Adventures in Parenting: Bullying Reprise

“Ah, so you played with Grace and Ethan today at daycare?” Cameron nodded happily as we chatted yesterday, but something was amiss. His answer when I ask him what he did at daycare is invariably, “Played with Roselyn.” Rosie and Cameron are sweet together, always eager to see each other, always playing together to the point where it’s possibly contributed to problem dynamics in the past. I knew she had been there.

“Not Roselyn,” I asked? He shook his head firmly, and answered, “Nuh-uh. We said, no we can’t play with you you’re a baby and you pooped in your underwear! We can’t play with her anymore!” Other gems were that they made her play in a different room from them, told her she couldn’t come out. Who was we, I asked? Take a wiiiild guess here. “Ethan!”

Now, poor Ethan has been the scapegoat for a lot. He’s certainly having a rough time, having to share his mother all day long and watch her give loving care to other kids. I know that sometimes his needs get shoved aside for Cameron’s and those of the other kids too. He’s also the eldest, and the only one with an older sibling. So naturally he’s the leader for such activities.

Lori, the daycare provider, and I have had some difficult discussions about bullying behaviour in the past, and it’s been made clear to me that she deals with it in a much different way than I would. So I’m taking control of this situation and just letting her hear how I’m handling it.

So, last night Cameron and I had a discussion about how it feels when Ethan tells Cameron he hates him, or calls him a baby. Cameron of course agreed, it doesn’t feel very good. It makes him sad, and mad, and it hurts. With a little prompting he seemed to understand, at least at some level, that Roselyn probably felt sad, mad, and hurt. And that he’d done that to her. We agreed that Cameron should “snuggle” her (his contribution) and say he was sorry for hurting her feelings (that took a bit of insisting on my part).

Today when I dropped Cameron off at daycare I reminded him, making certain that Lori heard, as this has been an effective strategy in the past. Cameron remembered when I asked him what he should say to Roselyn. When I see Roselyn’s mother I will explain what happened and what we’re doing about it.

I understand that to some degree this is all normal behaviour for kids in this age group. Excluding one, playing with only a select few, teasing about babyish traits, picking on differences. It’s all a part of early socialization. Tomorrow it may be Cameron who is excluded, or Noah, or Grace. Dynamics are very fluid at this point. However, I think that exclusion and hurtful behaviour needs to be dealt with appropriately. These kids are learning about relationship dynamics, of course. But they can also learn about compassion and care.

Edit next day:


I brought it up with  Lori. I didn’t even mention her son. Apparently Cameron is the ‘ring leader’ in this one, she didn’t hear a word of “no play with Roselyn” until yesterday when Cameron started it. Whatever. I know my son – when he started telling me about this he didn’t know anything was wrong with it, and if it had been his idea he would’ve claimed it as his own. But it doesn’t matter who started it. I’m dealing with Cameron, and will talk with Roselyn’s mother so she knows this isn’t being ignored. And the way I started it with Lori? “So, is everything okay with Cameron?” Answer: “Oh, sure. Fine. No problems.” I mentioned he’d told me about this, and all of a sudden oh-yes, this is a problem. Dammit woman, if you won’t tell me there’s a problem I can’t deal with it!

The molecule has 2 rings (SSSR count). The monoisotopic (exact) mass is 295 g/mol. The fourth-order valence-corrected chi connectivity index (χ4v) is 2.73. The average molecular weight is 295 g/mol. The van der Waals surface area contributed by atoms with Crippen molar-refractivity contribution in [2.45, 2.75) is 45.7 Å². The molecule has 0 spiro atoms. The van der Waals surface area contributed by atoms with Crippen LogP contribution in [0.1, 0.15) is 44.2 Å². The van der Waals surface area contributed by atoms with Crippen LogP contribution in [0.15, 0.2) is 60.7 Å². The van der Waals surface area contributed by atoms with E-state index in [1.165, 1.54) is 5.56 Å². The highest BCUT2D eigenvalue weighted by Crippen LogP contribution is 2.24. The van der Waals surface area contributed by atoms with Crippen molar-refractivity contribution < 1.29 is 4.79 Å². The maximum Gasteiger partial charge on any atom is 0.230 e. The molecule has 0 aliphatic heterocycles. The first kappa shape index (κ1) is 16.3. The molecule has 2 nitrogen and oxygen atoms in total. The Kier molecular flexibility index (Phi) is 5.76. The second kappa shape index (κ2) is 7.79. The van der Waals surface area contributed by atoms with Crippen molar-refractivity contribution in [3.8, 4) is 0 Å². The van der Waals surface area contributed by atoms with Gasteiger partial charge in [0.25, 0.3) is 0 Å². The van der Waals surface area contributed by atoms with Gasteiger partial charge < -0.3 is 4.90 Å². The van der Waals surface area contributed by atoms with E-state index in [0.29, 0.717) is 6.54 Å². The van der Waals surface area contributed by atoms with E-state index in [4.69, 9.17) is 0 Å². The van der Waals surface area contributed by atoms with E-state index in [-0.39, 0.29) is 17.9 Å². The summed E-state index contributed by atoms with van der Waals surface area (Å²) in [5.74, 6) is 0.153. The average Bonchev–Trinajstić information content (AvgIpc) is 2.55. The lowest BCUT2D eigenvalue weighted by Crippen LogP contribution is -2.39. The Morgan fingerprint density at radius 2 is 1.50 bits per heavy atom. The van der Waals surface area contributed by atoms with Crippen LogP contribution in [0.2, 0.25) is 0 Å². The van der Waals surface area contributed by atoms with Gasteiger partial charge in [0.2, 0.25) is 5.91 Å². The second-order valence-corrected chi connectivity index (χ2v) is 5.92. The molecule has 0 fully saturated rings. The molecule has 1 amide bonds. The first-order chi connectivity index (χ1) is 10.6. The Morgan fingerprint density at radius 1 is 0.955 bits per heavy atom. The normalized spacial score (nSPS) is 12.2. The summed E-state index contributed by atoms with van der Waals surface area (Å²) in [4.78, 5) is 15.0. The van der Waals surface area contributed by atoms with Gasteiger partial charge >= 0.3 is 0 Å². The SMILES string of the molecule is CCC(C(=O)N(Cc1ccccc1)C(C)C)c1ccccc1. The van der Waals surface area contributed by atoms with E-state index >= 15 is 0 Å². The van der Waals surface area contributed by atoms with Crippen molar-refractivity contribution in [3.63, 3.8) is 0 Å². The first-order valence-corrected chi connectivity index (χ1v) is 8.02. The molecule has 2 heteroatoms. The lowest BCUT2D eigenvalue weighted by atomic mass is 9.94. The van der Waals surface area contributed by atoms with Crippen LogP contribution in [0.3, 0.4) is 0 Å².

Editing still later – a further chat with Lori went a little better. She seems to have decided to handle this particular problem by talking with all of the kids about how it’s not nice to play by hurting someone’s feelings. I still wish that she would talk to me when there is a problem that involves my son.


One response to “Adventures in Parenting: Bullying Reprise

  1. I think you handled it in the best possible way. Labeling feelings – their own and others’ is the best way to teach young children to recognize them in themselves and others. My daughter’s preschool seems to have “0 tolerance” policy for bullying – I have never heard her talk of any incident in school that would involve physical attack or exclusion. Of course, maybe she is just too young to pick up on such complex notions. Hopefully your childcare provider is more forthcoming with acknowledging the problems in the future.

Leave a Reply

Fill in your details below or click an icon to log in: Logo

You are commenting using your account. Log Out /  Change )

Google+ photo

You are commenting using your Google+ account. Log Out /  Change )

Twitter picture

You are commenting using your Twitter account. Log Out /  Change )

Facebook photo

You are commenting using your Facebook account. Log Out /  Change )


Connecting to %s